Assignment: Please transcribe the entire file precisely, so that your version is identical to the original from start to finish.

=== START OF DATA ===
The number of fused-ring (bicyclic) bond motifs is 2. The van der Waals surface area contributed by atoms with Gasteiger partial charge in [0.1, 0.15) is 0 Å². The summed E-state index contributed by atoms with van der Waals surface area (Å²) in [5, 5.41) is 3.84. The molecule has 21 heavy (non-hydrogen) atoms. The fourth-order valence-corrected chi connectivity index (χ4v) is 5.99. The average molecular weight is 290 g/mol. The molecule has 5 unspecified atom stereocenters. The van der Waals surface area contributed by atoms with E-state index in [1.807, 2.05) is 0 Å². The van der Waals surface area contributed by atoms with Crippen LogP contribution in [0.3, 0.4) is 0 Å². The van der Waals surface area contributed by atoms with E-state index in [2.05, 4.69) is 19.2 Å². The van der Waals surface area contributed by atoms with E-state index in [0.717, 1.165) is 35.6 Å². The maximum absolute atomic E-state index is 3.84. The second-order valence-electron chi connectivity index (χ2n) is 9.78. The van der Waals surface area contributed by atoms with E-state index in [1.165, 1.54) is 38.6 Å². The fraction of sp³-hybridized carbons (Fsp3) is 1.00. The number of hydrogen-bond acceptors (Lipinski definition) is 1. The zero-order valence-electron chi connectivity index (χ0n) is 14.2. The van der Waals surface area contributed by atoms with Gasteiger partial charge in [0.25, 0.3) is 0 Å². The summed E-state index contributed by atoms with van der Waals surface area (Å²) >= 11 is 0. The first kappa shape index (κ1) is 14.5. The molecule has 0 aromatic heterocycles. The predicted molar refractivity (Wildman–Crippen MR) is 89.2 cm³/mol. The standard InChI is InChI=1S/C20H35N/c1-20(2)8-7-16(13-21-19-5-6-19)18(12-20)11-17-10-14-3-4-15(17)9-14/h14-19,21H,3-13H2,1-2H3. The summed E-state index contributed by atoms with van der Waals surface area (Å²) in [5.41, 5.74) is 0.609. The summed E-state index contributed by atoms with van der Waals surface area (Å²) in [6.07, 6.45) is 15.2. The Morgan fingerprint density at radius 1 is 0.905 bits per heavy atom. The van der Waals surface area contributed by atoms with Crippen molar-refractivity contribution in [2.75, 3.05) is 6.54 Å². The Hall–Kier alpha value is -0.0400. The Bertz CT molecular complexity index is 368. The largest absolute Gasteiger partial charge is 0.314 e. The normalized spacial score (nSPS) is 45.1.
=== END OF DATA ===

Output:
The number of fused-ring (bicyclic) bond motifs is 2. The van der Waals surface area contributed by atoms with Gasteiger partial charge in [0.1, 0.15) is 0 Å². The summed E-state index contributed by atoms with van der Waals surface area (Å²) in [5, 5.41) is 3.84. The molecule has 21 heavy (non-hydrogen) atoms. The fourth-order valence-corrected chi connectivity index (χ4v) is 5.99. The average molecular weight is 290 g/mol. The molecule has 5 unspecified atom stereocenters. The van der Waals surface area contributed by atoms with E-state index in [1.807, 2.05) is 0 Å². The van der Waals surface area contributed by atoms with Crippen LogP contribution in [0.3, 0.4) is 0 Å². The van der Waals surface area contributed by atoms with E-state index in [2.05, 4.69) is 19.2 Å². The van der Waals surface area contributed by atoms with E-state index in [0.717, 1.165) is 35.6 Å². The maximum absolute atomic E-state index is 3.84. The second-order valence-electron chi connectivity index (χ2n) is 9.78. The van der Waals surface area contributed by atoms with E-state index in [1.165, 1.54) is 38.6 Å². The fraction of sp³-hybridized carbons (Fsp3) is 1.00. The number of hydrogen-bond acceptors (Lipinski definition) is 1. The zero-order valence-electron chi connectivity index (χ0n) is 14.2. The van der Waals surface area contributed by atoms with Gasteiger partial charge in [0.25, 0.3) is 0 Å². The summed E-state index contributed by atoms with van der Waals surface area (Å²) >= 11 is 0. The first kappa shape index (κ1) is 14.5. The molecule has 0 aromatic heterocycles. The predicted molar refractivity (Wildman–Crippen MR) is 89.2 cm³/mol. The standard InChI is InChI=1S/C20H35N/c1-20(2)8-7-16(13-21-19-5-6-19)18(12-20)11-17-10-14-3-4-15(17)9-14/h14-19,21H,3-13H2,1-2H3. The summed E-state index contributed by atoms with van der Waals surface area (Å²) in [5.41, 5.74) is 0.609. The summed E-state index contributed by atoms with van der Waals surface area (Å²) in [6.07, 6.45) is 15.2. The Morgan fingerprint density at radius 1 is 0.905 bits per heavy atom. The van der Waals surface area contributed by atoms with Crippen molar-refractivity contribution in [2.75, 3.05) is 6.54 Å². The Hall–Kier alpha value is -0.0400. The Bertz CT molecular complexity index is 368. The largest absolute Gasteiger partial charge is 0.314 e. The normalized spacial score (nSPS) is 45.1.